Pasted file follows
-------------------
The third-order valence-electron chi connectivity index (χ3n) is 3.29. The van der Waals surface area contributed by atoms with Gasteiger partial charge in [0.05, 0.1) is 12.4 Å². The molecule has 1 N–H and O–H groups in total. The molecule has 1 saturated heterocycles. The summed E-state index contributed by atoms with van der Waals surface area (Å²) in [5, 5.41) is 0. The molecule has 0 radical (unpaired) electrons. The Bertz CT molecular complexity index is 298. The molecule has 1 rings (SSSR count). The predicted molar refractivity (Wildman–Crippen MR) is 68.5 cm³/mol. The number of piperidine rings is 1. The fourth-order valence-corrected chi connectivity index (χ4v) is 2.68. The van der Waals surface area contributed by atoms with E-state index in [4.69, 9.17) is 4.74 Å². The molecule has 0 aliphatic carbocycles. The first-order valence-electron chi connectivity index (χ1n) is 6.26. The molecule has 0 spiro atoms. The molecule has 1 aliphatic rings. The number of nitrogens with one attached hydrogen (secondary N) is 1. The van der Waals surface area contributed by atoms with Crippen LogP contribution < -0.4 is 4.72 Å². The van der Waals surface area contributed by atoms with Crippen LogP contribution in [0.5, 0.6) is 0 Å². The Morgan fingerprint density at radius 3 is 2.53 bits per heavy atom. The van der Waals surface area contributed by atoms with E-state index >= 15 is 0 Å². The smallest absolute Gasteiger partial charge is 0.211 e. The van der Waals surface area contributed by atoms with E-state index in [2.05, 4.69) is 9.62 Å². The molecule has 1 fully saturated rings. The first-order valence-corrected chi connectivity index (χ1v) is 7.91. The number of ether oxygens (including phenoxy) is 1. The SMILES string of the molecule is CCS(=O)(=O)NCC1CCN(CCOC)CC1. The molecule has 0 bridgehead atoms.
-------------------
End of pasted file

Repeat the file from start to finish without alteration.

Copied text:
The third-order valence-electron chi connectivity index (χ3n) is 3.29. The van der Waals surface area contributed by atoms with Gasteiger partial charge in [0.05, 0.1) is 12.4 Å². The molecule has 1 N–H and O–H groups in total. The molecule has 1 saturated heterocycles. The summed E-state index contributed by atoms with van der Waals surface area (Å²) in [5, 5.41) is 0. The molecule has 0 radical (unpaired) electrons. The Bertz CT molecular complexity index is 298. The molecule has 1 rings (SSSR count). The predicted molar refractivity (Wildman–Crippen MR) is 68.5 cm³/mol. The number of piperidine rings is 1. The fourth-order valence-corrected chi connectivity index (χ4v) is 2.68. The van der Waals surface area contributed by atoms with E-state index in [4.69, 9.17) is 4.74 Å². The molecule has 0 aliphatic carbocycles. The first-order valence-electron chi connectivity index (χ1n) is 6.26. The molecule has 0 spiro atoms. The molecule has 1 aliphatic rings. The number of nitrogens with one attached hydrogen (secondary N) is 1. The van der Waals surface area contributed by atoms with Crippen LogP contribution < -0.4 is 4.72 Å². The van der Waals surface area contributed by atoms with Crippen LogP contribution in [0.5, 0.6) is 0 Å². The Morgan fingerprint density at radius 3 is 2.53 bits per heavy atom. The van der Waals surface area contributed by atoms with E-state index >= 15 is 0 Å². The smallest absolute Gasteiger partial charge is 0.211 e. The van der Waals surface area contributed by atoms with E-state index in [2.05, 4.69) is 9.62 Å². The molecule has 1 fully saturated rings. The first-order valence-corrected chi connectivity index (χ1v) is 7.91. The number of ether oxygens (including phenoxy) is 1. The SMILES string of the molecule is CCS(=O)(=O)NCC1CCN(CCOC)CC1. The molecule has 0 bridgehead atoms.